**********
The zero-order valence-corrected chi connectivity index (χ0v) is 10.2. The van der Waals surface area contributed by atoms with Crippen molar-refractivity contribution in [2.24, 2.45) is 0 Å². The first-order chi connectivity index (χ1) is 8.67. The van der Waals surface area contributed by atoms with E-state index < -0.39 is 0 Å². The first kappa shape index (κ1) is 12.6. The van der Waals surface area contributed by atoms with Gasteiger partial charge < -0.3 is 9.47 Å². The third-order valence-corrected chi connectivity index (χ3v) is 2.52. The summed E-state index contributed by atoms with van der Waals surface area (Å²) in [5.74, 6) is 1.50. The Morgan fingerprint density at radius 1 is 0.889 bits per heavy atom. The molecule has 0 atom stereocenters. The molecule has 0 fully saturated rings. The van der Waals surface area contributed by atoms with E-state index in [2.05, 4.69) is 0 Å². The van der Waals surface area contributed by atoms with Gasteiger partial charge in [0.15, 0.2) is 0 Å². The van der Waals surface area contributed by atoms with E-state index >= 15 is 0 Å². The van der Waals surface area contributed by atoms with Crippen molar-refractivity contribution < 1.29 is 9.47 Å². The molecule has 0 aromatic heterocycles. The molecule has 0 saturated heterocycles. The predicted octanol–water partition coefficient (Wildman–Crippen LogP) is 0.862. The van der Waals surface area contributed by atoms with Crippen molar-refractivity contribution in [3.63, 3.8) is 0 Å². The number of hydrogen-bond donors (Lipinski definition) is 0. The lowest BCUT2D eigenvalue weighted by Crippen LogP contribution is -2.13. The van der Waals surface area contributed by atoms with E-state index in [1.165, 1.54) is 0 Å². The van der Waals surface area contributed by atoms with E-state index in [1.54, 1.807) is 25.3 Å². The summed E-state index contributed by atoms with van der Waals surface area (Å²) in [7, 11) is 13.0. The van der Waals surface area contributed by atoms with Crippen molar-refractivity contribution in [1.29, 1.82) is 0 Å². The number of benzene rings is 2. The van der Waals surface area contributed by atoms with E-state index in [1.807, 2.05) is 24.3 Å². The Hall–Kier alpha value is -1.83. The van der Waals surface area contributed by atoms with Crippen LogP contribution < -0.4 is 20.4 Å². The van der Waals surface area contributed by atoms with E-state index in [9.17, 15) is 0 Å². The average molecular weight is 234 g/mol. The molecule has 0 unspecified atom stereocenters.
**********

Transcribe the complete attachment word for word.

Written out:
The zero-order valence-corrected chi connectivity index (χ0v) is 10.2. The van der Waals surface area contributed by atoms with Crippen molar-refractivity contribution in [2.24, 2.45) is 0 Å². The first-order chi connectivity index (χ1) is 8.67. The van der Waals surface area contributed by atoms with E-state index < -0.39 is 0 Å². The first kappa shape index (κ1) is 12.6. The van der Waals surface area contributed by atoms with Gasteiger partial charge < -0.3 is 9.47 Å². The third-order valence-corrected chi connectivity index (χ3v) is 2.52. The summed E-state index contributed by atoms with van der Waals surface area (Å²) in [5.74, 6) is 1.50. The Morgan fingerprint density at radius 1 is 0.889 bits per heavy atom. The molecule has 0 atom stereocenters. The molecule has 0 fully saturated rings. The van der Waals surface area contributed by atoms with E-state index in [2.05, 4.69) is 0 Å². The van der Waals surface area contributed by atoms with Gasteiger partial charge in [0.15, 0.2) is 0 Å². The van der Waals surface area contributed by atoms with E-state index >= 15 is 0 Å². The van der Waals surface area contributed by atoms with Crippen molar-refractivity contribution < 1.29 is 9.47 Å². The molecule has 0 aromatic heterocycles. The molecule has 0 saturated heterocycles. The predicted octanol–water partition coefficient (Wildman–Crippen LogP) is 0.862. The van der Waals surface area contributed by atoms with Crippen molar-refractivity contribution in [3.63, 3.8) is 0 Å². The number of hydrogen-bond donors (Lipinski definition) is 0. The lowest BCUT2D eigenvalue weighted by Crippen LogP contribution is -2.13. The van der Waals surface area contributed by atoms with E-state index in [1.165, 1.54) is 0 Å². The van der Waals surface area contributed by atoms with E-state index in [1.54, 1.807) is 25.3 Å². The summed E-state index contributed by atoms with van der Waals surface area (Å²) in [7, 11) is 13.0. The van der Waals surface area contributed by atoms with Crippen molar-refractivity contribution in [1.29, 1.82) is 0 Å². The number of benzene rings is 2. The van der Waals surface area contributed by atoms with E-state index in [1.807, 2.05) is 24.3 Å². The Hall–Kier alpha value is -1.83. The van der Waals surface area contributed by atoms with Crippen LogP contribution < -0.4 is 20.4 Å². The van der Waals surface area contributed by atoms with E-state index in [9.17, 15) is 0 Å². The average molecular weight is 234 g/mol. The molecule has 0 unspecified atom stereocenters.